Academic journal article International Journal of Child Health and Human Development

Inborn Errors of Metabolism, Psychiatry and Dermatology

Academic journal article International Journal of Child Health and Human Development

Inborn Errors of Metabolism, Psychiatry and Dermatology

Article excerpt

Introduction

Inborn errors of metabolism (IEMs) comprise a wide range of heritable disorders, most of which are autosomal recessive. Many of these have a high rate of morbidity and mortality if undiagnosed or diagnosed late. However, early diagnosis and timely institution of appropriate interventions may result in significant clinical improvement. Many of these defects are therefore screened for on newborn screening programs (NBS).

IEMs may involve any of the physiologic, biochemical, and metabolic pathways characterized by developmental delays, neuropsychiatric manifestations, and typical cutaneous features. Inborn errors of metabolisms (IEM) are relatively rare but often overlooked underlying causes of psychiatric presentations in children and adolescents. Psychiatric conditions may manifest much earlier and often may be the only type of presenting symptoms, predating the presentation of symptoms related to other systems sometimes by many years (1). The psychiatric and cognitive symptoms seen in IEM are of wide variety and range from vague nonspecific symptoms to severe psychosis and delirium. Some of these disorders are discussed in more detail with respect to their psychodermatologic aspects in this review. See table 1 as well as figures 1 and 2.

Phenylketonuria [PKU]

Phenylketonuria (PKU) is also called Følling disease, phenylalanine hydroxylase deficiency, hyper-phenylalaninemia, and OMIM # 261600. PKU was the first clearly delineated inborn error of metabolism, and has been on the newborn screen (NBS) program in the United States since the 1960s. In fact the NBS has been referred to as the" PKU screen". The diagnostic testing was first implemented by Guthrie (3). The incidence of PKU varies greatly in different countries and ethnicities; overall, the incidence in the Caucasian population is about 1: 11,000 and 1:50,000 in the African Americans. Males and females are affected equally (4).

Genetics and pathophysiology

PKU is an autosomal recessive metabolic disorder of the metabolism of the amino acid phenylalanine. The defect is a mutation in the phenylalanine hydroxylase gene resulting in accumulation of phenylalanine.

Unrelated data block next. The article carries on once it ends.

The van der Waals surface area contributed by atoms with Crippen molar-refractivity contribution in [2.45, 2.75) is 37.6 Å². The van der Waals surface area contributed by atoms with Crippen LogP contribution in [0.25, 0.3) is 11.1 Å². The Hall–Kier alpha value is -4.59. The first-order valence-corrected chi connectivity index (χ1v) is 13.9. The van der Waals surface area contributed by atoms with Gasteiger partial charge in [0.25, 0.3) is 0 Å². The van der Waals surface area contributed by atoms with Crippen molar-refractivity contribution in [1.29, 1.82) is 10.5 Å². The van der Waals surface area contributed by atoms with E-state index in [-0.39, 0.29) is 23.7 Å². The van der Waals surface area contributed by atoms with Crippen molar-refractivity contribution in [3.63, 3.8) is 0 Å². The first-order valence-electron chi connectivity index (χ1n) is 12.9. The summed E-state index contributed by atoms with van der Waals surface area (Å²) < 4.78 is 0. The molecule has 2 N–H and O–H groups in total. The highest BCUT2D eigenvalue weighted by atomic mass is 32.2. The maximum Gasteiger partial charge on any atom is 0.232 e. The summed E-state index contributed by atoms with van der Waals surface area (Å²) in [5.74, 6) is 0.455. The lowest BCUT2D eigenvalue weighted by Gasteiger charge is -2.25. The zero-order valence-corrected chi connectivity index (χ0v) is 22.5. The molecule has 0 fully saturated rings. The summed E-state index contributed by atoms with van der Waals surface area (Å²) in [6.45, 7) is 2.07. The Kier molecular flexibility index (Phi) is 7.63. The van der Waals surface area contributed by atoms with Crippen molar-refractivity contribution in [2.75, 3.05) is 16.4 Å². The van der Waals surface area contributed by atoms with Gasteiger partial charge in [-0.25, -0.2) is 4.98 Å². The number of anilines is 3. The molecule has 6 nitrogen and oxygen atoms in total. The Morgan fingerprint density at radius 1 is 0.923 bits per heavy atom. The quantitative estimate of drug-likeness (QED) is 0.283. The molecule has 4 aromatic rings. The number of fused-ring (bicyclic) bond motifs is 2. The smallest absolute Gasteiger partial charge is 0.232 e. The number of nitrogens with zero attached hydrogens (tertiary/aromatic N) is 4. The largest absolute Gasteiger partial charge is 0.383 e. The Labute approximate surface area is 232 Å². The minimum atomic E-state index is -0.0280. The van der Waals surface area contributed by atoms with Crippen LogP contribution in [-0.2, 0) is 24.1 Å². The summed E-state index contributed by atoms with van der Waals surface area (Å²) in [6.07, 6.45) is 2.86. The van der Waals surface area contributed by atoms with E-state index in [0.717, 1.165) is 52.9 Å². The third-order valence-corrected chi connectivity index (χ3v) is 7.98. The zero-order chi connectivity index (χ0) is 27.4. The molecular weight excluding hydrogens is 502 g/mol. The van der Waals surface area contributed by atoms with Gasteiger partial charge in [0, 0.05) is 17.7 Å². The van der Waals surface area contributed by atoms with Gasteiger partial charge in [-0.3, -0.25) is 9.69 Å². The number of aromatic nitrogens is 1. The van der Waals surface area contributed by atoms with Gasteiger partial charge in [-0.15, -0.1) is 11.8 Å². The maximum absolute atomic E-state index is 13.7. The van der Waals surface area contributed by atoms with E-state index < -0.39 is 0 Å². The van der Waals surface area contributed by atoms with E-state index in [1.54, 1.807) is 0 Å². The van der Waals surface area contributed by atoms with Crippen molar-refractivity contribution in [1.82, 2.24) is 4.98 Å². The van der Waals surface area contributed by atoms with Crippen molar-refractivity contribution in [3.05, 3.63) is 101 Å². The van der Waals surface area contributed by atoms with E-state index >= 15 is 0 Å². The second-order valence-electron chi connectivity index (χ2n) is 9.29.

Clinical features

The clinical features seen in PKU are the result of accumulation of phenylalanine. Neonates are born normal and as the levels of phenylalanine start accumulating, the clinical features are noted progressively after the first few weeks/months of life. Newborns may present with typical symptomatology if the mother herself has PKU and was poorly controlled during pregnancy.

Clinical hallmarks of the disease include the following (4, 5):

· Neurological features consisting of mental retardation, seizures, and microcephaly are significant. There may be irritability, hyperactivity, and self-destructive behavior as well.

· Features include excessive heavy vomiting, growth failure, and failure to thrive. A mousy odor is noted in the sweat and urine secondary to the accumulation of phenylacetic acid.

Cutaneous manifestations

The typical cutaneous manifestations include eczema, hypopigmentation, and photosensitivity. The eczema develops early in infancy, is seen in 20-50% of infants in the 1st year of life, and progressive worsening is noted (4). The eczema and seborrheic dermatitis that is seen is essentially the same as that seen in atopic dermatitis and is reversible on a low phenylalanine diet.

The other very striking feature of PKU is hypopigmentation of the skin and appendages including pale skin, blue eyes, and blond hair seen in a majority of the PKU patients (4 ,6). This is believed to be caused by inhibition of tyrosinase enzyme which decreases melanin formation. Patients also exhibit significant photosensitivity. Edematous, scleroderma-like changes develop in the extremities and characteristically do not involve the hands and feet (7, 8). Segmental sclerosis and atrophoderma of Pasini and Pierini has been reported in PKU (9). …

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